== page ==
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Background: Clinical guidelines recommend MAP maintenance at 85-90 mmHg to optimize spinal cord perfusion post-SCI. Recently, there has been increased interest in spinal cord perfusion pressure as a surrogate marker for spinal cord blood flow. The study aims to determine the congruency of subdural and intramedullary spinal cord pressure measurements at the site of SCI, both rostral and caudal to the epicenter of injury. Methods: Seven Yucatan pigs underwent a T5 to L1 laminectomy with intramedullary (IM) and subdural (SD) pressure sensors placed 2 mm rostral and 2 mm caudal to the epicenter of SCI. A T10 contusion SCI was performed followed by an 8-hour period of monitoring. Axial ultrasound images were captured at the epicenter of injury pre-SCI, post-SCI, and hourly thereafter. Results: Pigs with pre-SCI cord to dural sac ratio (CDSR) of >0.8 exhibited greater occlusion of the subdural space post-SCI with a positive correlation between IM and SD pressure rostral to the injury and a negative correlation caudal to the epicenter. Pigs with pre-SCI CDSR <0.8 exhibited no correlation between IM and SD pressure. Conclusions: Congruency of IM and SD pressure is dependent on compartmentalization of the spinal cord occurring secondary to swelling that occludes the subdural space.
Bipolar Disorder is a devastating disease with a genetic heritability. An orchestra of around 500 gene variants is leading to vulnerability.
One interesting candidate gene group are the socalled CLOCK GENES. The molecular 24h clock has several CLOCK GENES and the last gene ARNTL encodes for an activator of MAOA transcription and leads therefore to changes in neurotransmitter levels.
Genotyping of 150 paricipants with Bipolar Disorder and 78 healthy controls with the Illumina GWAS chip Omniexpress 1.1. Hypothesis driven extraction of ARNTL SNPs with the software PLINK. Statistical analysis with Chi square test with SPSS.
Patients with Bipolar Disorder differ significantly in ARNTL genotypes compared to healthy controls. Details are presented during the poster session.
Circadian rhythms seem to play an important pathogenetic mechanism in Bipolar Disorder.
Protocols for conducting in situ transmission electron microscopy (TEM) reactions using an environmental TEM with dry gases have been well established. However, many important reactions that are relevant to catalysis or high-temperature oxidation occur at atmospheric pressure and are influenced by the presence of water vapor. These experiments necessitate using a closed-cell gas reaction TEM holder. We have developed protocols for introducing and controlling water vapor concentrations in experimental gases from 2% at a full atmosphere to 100% at ~17 Torr, while measuring the gas composition using a residual gas analyzer (RGA) on the return side of the in situ gas reactor holder. Initially, as a model system, cube-shaped MgO crystals were used to help develop the protocols for handling the water vapor injection process and confirming that we could successfully inject water vapor into the gas cell. The interaction of water vapor with MgO triggered surface morphological and chemical changes as a result of the formation of Mg(OH)2, later validated with mass spectra obtained with our RGA system with and without water vapor. Integrating an RGA with an in situ scanning/TEM closed-cell gas reaction system can thus provide critical measurements correlating gas composition with dynamic surface restructuring of materials during reactions.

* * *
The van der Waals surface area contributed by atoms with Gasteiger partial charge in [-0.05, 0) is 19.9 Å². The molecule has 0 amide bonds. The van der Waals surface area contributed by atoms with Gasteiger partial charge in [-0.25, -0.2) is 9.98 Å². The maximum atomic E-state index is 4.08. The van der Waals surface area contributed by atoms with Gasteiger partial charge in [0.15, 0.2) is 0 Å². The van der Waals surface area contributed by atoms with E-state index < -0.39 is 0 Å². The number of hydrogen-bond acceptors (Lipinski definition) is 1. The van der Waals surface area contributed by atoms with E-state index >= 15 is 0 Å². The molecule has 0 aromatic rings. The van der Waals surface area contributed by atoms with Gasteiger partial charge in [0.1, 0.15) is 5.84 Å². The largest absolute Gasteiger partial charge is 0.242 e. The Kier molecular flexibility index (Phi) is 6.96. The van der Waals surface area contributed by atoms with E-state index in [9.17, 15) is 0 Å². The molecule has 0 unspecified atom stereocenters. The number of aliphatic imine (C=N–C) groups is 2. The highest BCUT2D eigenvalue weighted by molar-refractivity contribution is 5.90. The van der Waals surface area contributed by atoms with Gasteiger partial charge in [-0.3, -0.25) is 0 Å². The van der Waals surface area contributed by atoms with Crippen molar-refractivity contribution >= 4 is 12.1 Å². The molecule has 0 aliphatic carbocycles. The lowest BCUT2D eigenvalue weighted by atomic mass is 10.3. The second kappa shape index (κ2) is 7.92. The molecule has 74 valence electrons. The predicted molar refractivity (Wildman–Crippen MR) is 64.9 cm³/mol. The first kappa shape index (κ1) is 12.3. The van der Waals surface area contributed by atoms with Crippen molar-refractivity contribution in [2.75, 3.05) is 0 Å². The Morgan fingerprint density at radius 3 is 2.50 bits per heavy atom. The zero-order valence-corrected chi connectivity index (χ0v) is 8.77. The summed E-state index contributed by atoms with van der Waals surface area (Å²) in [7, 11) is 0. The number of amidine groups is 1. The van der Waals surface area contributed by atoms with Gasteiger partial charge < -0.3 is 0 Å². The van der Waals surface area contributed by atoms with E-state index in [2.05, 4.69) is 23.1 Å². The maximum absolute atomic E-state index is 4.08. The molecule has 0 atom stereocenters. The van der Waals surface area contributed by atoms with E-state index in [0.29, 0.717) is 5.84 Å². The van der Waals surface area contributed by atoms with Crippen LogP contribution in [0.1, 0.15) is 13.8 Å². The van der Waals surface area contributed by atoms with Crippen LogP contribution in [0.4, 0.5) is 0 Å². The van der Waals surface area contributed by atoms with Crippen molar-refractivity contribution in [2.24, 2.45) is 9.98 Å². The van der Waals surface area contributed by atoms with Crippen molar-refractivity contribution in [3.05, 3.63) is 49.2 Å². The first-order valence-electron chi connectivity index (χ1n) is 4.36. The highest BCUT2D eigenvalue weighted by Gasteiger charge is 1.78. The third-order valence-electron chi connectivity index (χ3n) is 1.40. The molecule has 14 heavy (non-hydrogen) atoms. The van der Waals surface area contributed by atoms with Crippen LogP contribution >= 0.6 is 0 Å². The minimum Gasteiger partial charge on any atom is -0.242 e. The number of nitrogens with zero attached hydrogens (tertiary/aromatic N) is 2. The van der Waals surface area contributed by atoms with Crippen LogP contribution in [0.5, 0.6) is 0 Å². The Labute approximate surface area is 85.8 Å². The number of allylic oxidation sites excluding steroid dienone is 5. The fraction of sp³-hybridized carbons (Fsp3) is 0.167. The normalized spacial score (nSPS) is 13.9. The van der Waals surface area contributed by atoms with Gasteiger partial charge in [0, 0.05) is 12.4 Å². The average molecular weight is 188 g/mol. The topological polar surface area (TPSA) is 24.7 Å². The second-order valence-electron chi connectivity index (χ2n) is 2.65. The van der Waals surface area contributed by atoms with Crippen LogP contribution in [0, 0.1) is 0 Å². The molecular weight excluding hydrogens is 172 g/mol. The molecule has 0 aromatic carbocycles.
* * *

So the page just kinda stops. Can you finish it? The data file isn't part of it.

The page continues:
Aberration-corrected STEM has become a standard analytical technique in the field of nanoscience. As “designer materials” have become more in demand in academic circles, verification of a desired product makes atomic-resolutionanalysis mandatory. Industry currently faces the same trend where tailor-made materials are customized for a given application. Here we show several examples where quantifiable atomic-scale manipulation of nanomaterials can have a dramatic impact on structure and, by extension, functionality.